V. PUFF. 83mouth. I never saw a kitten do that before, didyou? She used to crouch at his feet, quivering allover to the very end of her tail, and looking as eagerand excited as possible, whilst he twisted the paperinto a ball and prepared to throw it into the farthestcorner of the room. She used to be so impatientuntil it had gone, and then away she darted after it,almost like lightning; wherever it went, over thetable, amongst the curtains, under the fender, intomamma's work-basket, was no consequence. Offshe set, rooted it out, sprang upon it, stuck her littleteeth into it and brought it back to papa, as slowlyand demurely as if she knew that she was doingsomething very important. When she reached papa'schair she shook it out of her mouth, and crouched athis feet, waiting for him to throw it again.Sometimes, just to tease her, he would wait rathera long time before he threw it, and then Puff usedto get very impatient. She would shake herself,and wag her tail, and paw about upon his boots, andlook up into his face, and, if he still kept her waiting,she would give a sharp little growl, as much as tosay,-'Now, then, how much longer do you mean toG 2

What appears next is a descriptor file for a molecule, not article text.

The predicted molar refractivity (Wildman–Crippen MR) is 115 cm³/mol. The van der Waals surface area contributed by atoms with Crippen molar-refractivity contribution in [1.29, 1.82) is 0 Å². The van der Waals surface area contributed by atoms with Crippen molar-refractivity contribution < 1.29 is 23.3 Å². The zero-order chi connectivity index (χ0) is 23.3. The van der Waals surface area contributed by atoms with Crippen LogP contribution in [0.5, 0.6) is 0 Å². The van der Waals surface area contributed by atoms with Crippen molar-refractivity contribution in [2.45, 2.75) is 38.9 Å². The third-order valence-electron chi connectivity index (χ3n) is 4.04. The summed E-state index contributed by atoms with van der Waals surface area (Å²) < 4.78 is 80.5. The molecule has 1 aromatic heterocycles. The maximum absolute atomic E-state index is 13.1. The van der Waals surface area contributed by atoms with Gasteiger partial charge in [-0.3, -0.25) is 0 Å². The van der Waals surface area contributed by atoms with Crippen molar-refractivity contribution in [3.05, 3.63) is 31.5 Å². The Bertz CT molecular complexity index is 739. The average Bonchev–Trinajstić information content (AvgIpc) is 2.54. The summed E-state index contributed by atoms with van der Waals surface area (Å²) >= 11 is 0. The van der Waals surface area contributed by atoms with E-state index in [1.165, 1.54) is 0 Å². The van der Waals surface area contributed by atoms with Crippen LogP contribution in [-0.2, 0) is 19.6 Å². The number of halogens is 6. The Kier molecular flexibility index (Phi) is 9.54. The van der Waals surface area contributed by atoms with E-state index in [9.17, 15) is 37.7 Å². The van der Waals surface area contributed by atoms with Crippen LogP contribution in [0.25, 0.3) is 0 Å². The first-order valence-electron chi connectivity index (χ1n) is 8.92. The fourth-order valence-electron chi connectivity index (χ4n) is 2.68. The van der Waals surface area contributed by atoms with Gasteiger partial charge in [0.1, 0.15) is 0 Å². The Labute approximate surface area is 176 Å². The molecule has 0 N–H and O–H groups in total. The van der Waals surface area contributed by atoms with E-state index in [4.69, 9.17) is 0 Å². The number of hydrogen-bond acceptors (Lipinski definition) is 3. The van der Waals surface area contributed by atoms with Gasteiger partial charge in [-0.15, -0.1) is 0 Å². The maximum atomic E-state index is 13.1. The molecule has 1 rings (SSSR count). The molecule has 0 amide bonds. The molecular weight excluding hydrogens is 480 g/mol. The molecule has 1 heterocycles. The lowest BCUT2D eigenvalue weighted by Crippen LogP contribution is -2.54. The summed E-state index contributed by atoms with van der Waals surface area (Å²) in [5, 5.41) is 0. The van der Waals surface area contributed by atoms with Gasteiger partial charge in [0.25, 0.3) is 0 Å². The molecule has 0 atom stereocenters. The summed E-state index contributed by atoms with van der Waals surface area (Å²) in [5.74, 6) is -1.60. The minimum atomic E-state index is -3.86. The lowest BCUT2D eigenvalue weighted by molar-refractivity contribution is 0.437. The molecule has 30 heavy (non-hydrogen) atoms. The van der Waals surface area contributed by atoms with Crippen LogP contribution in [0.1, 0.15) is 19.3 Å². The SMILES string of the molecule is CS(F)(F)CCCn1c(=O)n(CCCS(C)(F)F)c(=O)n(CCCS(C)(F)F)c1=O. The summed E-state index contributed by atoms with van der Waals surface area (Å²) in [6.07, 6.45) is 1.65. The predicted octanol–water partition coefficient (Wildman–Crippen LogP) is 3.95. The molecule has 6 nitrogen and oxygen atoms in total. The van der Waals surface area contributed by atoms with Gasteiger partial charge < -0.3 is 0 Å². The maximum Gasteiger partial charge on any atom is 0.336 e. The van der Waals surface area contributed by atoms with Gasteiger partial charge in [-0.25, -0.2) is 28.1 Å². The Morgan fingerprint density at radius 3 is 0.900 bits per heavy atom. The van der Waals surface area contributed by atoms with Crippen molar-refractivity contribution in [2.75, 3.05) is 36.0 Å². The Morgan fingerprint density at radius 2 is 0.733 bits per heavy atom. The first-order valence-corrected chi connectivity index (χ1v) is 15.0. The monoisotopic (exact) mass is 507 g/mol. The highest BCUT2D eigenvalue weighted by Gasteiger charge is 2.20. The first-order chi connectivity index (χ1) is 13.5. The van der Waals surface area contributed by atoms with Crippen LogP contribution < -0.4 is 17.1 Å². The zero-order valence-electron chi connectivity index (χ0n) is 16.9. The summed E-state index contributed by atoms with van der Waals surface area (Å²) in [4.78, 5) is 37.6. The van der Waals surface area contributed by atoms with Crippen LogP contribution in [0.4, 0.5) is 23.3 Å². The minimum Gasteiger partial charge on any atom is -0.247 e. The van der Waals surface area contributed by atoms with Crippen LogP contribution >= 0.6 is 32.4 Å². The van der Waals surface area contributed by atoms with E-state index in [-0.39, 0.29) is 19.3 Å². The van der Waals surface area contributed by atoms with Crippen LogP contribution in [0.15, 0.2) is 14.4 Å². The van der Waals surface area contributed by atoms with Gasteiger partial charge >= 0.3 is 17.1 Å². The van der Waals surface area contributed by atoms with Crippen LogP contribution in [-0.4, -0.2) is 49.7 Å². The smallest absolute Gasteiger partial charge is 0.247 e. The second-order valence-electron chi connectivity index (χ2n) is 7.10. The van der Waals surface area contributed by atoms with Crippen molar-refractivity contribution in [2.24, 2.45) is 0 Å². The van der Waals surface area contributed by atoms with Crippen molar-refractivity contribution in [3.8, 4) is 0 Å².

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11 2 WHEN I WAS A LITTLE GIRL. I sometimes think I could almost brave the grip of that grim old woman-fish, and dive under the waves with her, and feel her fins flapping round me again for a little while, say five seconds, if it really was only five seconds, if all the rest could come back too, the brightness and the freshness and the springiness of those old long-ago days. Never to be tired, never to be out of sorts, never to want the cool dark night to come, or the sun to stay a little longer before he peeps under your eyelids in the early morning,-how pleasant all that must be; but it goes away, and never comes back again any more. No, no, no! I have been thinking it all carefully over, and I have quite made up my mind now. I would not go under the water with the bathing-woman again every morning, even to buy back the privilege of never being tired at night. For there is something better in life, after all, than being a little girl, and I hope you will find that out for yourselves, some day.